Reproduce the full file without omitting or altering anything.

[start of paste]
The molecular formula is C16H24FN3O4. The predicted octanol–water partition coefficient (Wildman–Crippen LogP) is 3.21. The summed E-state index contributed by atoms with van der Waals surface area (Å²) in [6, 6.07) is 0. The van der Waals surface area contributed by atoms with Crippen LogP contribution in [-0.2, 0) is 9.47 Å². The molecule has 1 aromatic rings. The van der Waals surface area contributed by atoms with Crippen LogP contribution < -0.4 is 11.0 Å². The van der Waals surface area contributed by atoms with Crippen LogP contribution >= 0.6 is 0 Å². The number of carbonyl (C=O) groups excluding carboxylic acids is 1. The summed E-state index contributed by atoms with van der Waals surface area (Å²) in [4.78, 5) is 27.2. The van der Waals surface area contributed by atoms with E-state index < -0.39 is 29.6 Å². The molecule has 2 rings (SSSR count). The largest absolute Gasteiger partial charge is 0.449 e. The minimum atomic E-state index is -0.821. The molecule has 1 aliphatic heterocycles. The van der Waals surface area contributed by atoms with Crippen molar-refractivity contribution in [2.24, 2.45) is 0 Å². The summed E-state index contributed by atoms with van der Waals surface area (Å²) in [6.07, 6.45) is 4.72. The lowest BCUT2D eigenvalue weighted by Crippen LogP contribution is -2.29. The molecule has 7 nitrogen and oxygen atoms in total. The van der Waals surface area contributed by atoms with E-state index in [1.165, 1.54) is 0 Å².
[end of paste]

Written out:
The molecular formula is C16H24FN3O4. The predicted octanol–water partition coefficient (Wildman–Crippen LogP) is 3.21. The summed E-state index contributed by atoms with van der Waals surface area (Å²) in [6, 6.07) is 0. The van der Waals surface area contributed by atoms with Crippen LogP contribution in [-0.2, 0) is 9.47 Å². The molecule has 1 aromatic rings. The van der Waals surface area contributed by atoms with Crippen LogP contribution < -0.4 is 11.0 Å². The van der Waals surface area contributed by atoms with Crippen LogP contribution >= 0.6 is 0 Å². The number of carbonyl (C=O) groups excluding carboxylic acids is 1. The summed E-state index contributed by atoms with van der Waals surface area (Å²) in [4.78, 5) is 27.2. The van der Waals surface area contributed by atoms with E-state index < -0.39 is 29.6 Å². The molecule has 2 rings (SSSR count). The largest absolute Gasteiger partial charge is 0.449 e. The minimum atomic E-state index is -0.821. The molecule has 1 aliphatic heterocycles. The van der Waals surface area contributed by atoms with Crippen molar-refractivity contribution in [2.24, 2.45) is 0 Å². The summed E-state index contributed by atoms with van der Waals surface area (Å²) in [6.07, 6.45) is 4.72. The lowest BCUT2D eigenvalue weighted by Crippen LogP contribution is -2.29. The molecule has 7 nitrogen and oxygen atoms in total. The van der Waals surface area contributed by atoms with E-state index in [1.165, 1.54) is 0 Å².